INSPIRED & WRITTEN BY Arcadier
Before your big idea can come to life, funding is necessary to take it to the next level. What separates a mere idea from it materialising is the dollars that go into executing the marketplace plan that you’ve been brewing.
The initial thought that comes to mind about funding usually points to avenues such as bank loans and venture capitalists. Other than these conventional ways to raise funds, an entrepreneur would bootstrap by digging into their own pockets or tapping into their personal social network to get the ball rolling.
Nevertheless, more innovative ways of fundraising have emerged recently, owing to the exponential growth of crowdfunding platforms.
Raising the initial seed capital for your startup or marketplace idea need not be through banks, venture capitalists or angel investors anymore. Crowdfunding platforms such as Indiegogo, Kickstarter and Gofundme can be the answer to your problem.
Almost every other entrepreneur is jumping on the bandwagon to raise money for their marketplace idea after hearing of the magic that has happened on Indiegogo and Kickstarter. These platforms, on which entrepreneurs are allowed to raise funds from the general public, have repeatedly witnessed campaigns raising insanely large amounts of money.
One fundraising campaign that revolves around a truly epic product idea and has seen massive support from the public on Indiegogo is KAISR Original: The Ultimate Inflatable Air Lounge. The amount of funds raised for the campaign has reached over US$4,100,000. This demonstrates the colossal power a campaign wields when executed impeccably.
Given the proliferation of great ideas, your marketplace idea has to stand out from others to get people to entrust their money to you. For that to happen, you have to be as inventive as possible and pull off a show-stopping fundraising campaign.
Instead of reinventing the wheel, why not come up with something totally fresh that will grab the attention of whom you are targeting! Better yet, do whatever it takes to drive traffic to your campaign and make sure there is something in it for visitors to stay on the page and subsequently donate funds to you.
No one can resist a perk in exchange of pledging a nominal sum of money for the project, especially if the perk is unique and cool. It is a win-win situation for both backers and fundraisers. Aligned with this thought, you can take a milestone-driven approach to your campaign by setting intermediate or mini goals. Once these targets are attained, you can offer benefits to backers who have fulfilled their pledges.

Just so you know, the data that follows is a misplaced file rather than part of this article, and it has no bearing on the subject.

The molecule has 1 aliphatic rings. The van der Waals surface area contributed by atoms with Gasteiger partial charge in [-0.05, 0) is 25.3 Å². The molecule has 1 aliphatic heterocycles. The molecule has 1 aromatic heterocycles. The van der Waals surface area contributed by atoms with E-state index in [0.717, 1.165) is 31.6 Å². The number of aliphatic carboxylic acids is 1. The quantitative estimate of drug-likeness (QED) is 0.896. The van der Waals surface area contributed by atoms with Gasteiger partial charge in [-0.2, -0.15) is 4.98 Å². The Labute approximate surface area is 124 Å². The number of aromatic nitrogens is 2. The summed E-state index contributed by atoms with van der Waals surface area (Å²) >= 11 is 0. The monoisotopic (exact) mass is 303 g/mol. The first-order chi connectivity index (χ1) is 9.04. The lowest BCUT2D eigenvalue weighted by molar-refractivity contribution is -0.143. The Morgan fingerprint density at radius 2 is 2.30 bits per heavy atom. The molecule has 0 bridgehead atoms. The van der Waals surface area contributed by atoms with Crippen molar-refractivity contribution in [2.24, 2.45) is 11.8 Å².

Example of a timeline for your crowdfunding project. Photo credit: Indiegogo.
Say the end goal is to raise 1 million SGD. Upon reaching a milestone or mini goal of 500,000 SGD, you want to show your appreciation to people who have contributed. You can offer freebies such as personalised trinkets or even promotional products for your soft launch, depending on what your project involves. There can be different levels of rewards implemented according to the level of difficulty in achieving the mini goals.
Whether or not you hold up to your end of the promise can make or break your campaign. So once you have made a promise, there is no going back, otherwise be prepared to lose your credibility.
If what you are doing manages to grab the attention of the media, keep at it. Continue to come up with marketing campaigns that have not been thought of, or a new way of doing things that will generate curiosity and interest from the public. The media, be it online or traditional offline news outlets, would scramble for newsworthy pieces that can garner public attention.
Media coverage of projects on these crowdfunding platforms from time to time can bring your idea to the attention of potential backers and investors, which could potentially attract even more funds to fuel your burgeoning marketplace.
At the core of your fundraising campaign is the people, who are interested in seeing through the execution of your idea. Hence, it is critical to grow this community and to sustain engagement with them for continual support. You owe your success partly to them. After all, these are the people who are willing to have a stake in your marketplace.
One approach to it lies in holding offline events, but the catch here is to be unique. For example, you can have a cook-off contest with your community if your marketplace has something to do with food. A boon that comes out of these events is the facilitation of dialogue with them to gather feedback, which is essential to improving on your idea.
Offline marketing is also complementary to online marketing efforts in the social media sphere. Both sides reinforce each other in amassing media and public attention. News agencies may also pick up on your offline event if it gains enough buzz. Simultaneously, your community would feel engaged and appreciated, paving a smoother transition into them pledging (more) funds and getting others to do the same for your idea.
For every inventive way you execute your fundraising campaign, there needs to be a clear call to action. This is what elicits people to pledge money that goes towards making your marketplace a reality.
If you haven’t noticed, the main objective in being as inventive as possible is to maximise engagement with the community that will fund your idea, especially on crowdfunding marketplaces such as Kickstarter. So go wild with your imagination and make sure your creative efforts are right up the alley of the community you wish to target.
Regardless of how novel your ways of raising funds are, having a clear vision of your marketplace alongside a succinct yet convincing presentation of your proposal still takes precedence. Only once this bedrock has been set in place, can the rest fall nicely into place.
As you come up with creative ways to fund your marketplace, it would be good to figure out what the Lean Startup Methodology is along the way.